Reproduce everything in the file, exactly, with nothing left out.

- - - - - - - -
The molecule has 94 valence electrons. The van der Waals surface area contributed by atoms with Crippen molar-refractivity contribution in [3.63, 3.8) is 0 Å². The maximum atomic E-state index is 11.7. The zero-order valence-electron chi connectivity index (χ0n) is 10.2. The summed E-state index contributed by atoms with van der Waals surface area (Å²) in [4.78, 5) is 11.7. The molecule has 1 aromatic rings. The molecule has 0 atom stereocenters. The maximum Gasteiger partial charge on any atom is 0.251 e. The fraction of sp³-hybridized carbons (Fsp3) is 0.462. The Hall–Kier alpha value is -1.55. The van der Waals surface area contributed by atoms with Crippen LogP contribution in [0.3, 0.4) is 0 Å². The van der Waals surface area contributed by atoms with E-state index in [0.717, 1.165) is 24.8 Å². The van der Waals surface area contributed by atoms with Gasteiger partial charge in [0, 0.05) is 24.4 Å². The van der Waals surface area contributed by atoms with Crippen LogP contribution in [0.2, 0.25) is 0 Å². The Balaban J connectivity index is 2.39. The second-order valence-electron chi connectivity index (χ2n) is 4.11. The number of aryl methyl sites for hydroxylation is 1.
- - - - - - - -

The molecule has 94 valence electrons. The van der Waals surface area contributed by atoms with Crippen molar-refractivity contribution in [3.63, 3.8) is 0 Å². The maximum atomic E-state index is 11.7. The zero-order valence-electron chi connectivity index (χ0n) is 10.2. The summed E-state index contributed by atoms with van der Waals surface area (Å²) in [4.78, 5) is 11.7. The molecule has 1 aromatic rings. The molecule has 0 atom stereocenters. The maximum Gasteiger partial charge on any atom is 0.251 e. The fraction of sp³-hybridized carbons (Fsp3) is 0.462. The Hall–Kier alpha value is -1.55. The van der Waals surface area contributed by atoms with Crippen LogP contribution in [0.3, 0.4) is 0 Å². The van der Waals surface area contributed by atoms with E-state index in [0.717, 1.165) is 24.8 Å². The van der Waals surface area contributed by atoms with Gasteiger partial charge in [0, 0.05) is 24.4 Å². The van der Waals surface area contributed by atoms with Crippen LogP contribution in [0.2, 0.25) is 0 Å². The Balaban J connectivity index is 2.39. The second-order valence-electron chi connectivity index (χ2n) is 4.11. The number of aryl methyl sites for hydroxylation is 1.